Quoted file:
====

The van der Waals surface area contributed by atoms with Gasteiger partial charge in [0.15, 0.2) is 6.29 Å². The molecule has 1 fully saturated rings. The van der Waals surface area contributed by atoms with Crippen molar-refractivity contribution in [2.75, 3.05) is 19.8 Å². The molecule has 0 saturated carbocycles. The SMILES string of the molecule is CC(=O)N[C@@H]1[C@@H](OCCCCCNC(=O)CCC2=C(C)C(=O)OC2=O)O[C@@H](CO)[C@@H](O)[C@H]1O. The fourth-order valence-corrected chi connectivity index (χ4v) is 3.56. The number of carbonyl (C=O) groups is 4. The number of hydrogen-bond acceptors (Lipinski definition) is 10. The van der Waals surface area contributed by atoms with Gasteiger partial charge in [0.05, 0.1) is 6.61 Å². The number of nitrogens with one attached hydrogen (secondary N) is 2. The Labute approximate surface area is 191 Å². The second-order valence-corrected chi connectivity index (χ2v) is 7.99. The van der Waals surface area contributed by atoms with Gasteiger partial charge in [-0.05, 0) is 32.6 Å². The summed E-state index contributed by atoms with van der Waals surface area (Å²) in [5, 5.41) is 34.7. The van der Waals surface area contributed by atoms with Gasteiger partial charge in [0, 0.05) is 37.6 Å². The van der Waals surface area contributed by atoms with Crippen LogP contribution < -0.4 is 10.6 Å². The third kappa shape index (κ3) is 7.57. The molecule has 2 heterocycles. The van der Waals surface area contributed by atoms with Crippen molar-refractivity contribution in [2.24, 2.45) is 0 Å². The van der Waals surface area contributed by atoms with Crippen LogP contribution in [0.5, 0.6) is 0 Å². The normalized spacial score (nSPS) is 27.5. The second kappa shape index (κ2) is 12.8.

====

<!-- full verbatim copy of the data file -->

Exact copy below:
The van der Waals surface area contributed by atoms with Gasteiger partial charge in [0.15, 0.2) is 6.29 Å². The molecule has 1 fully saturated rings. The van der Waals surface area contributed by atoms with Crippen molar-refractivity contribution in [2.75, 3.05) is 19.8 Å². The molecule has 0 saturated carbocycles. The SMILES string of the molecule is CC(=O)N[C@@H]1[C@@H](OCCCCCNC(=O)CCC2=C(C)C(=O)OC2=O)O[C@@H](CO)[C@@H](O)[C@H]1O. The fourth-order valence-corrected chi connectivity index (χ4v) is 3.56. The number of carbonyl (C=O) groups is 4. The number of hydrogen-bond acceptors (Lipinski definition) is 10. The van der Waals surface area contributed by atoms with Gasteiger partial charge in [0.05, 0.1) is 6.61 Å². The number of nitrogens with one attached hydrogen (secondary N) is 2. The Labute approximate surface area is 191 Å². The second-order valence-corrected chi connectivity index (χ2v) is 7.99. The van der Waals surface area contributed by atoms with Gasteiger partial charge in [-0.05, 0) is 32.6 Å². The summed E-state index contributed by atoms with van der Waals surface area (Å²) in [5, 5.41) is 34.7. The van der Waals surface area contributed by atoms with Gasteiger partial charge in [0, 0.05) is 37.6 Å². The van der Waals surface area contributed by atoms with Crippen LogP contribution < -0.4 is 10.6 Å². The third kappa shape index (κ3) is 7.57. The molecule has 2 heterocycles. The van der Waals surface area contributed by atoms with Crippen molar-refractivity contribution in [2.24, 2.45) is 0 Å². The van der Waals surface area contributed by atoms with Crippen LogP contribution in [0.5, 0.6) is 0 Å². The normalized spacial score (nSPS) is 27.5. The second kappa shape index (κ2) is 12.8.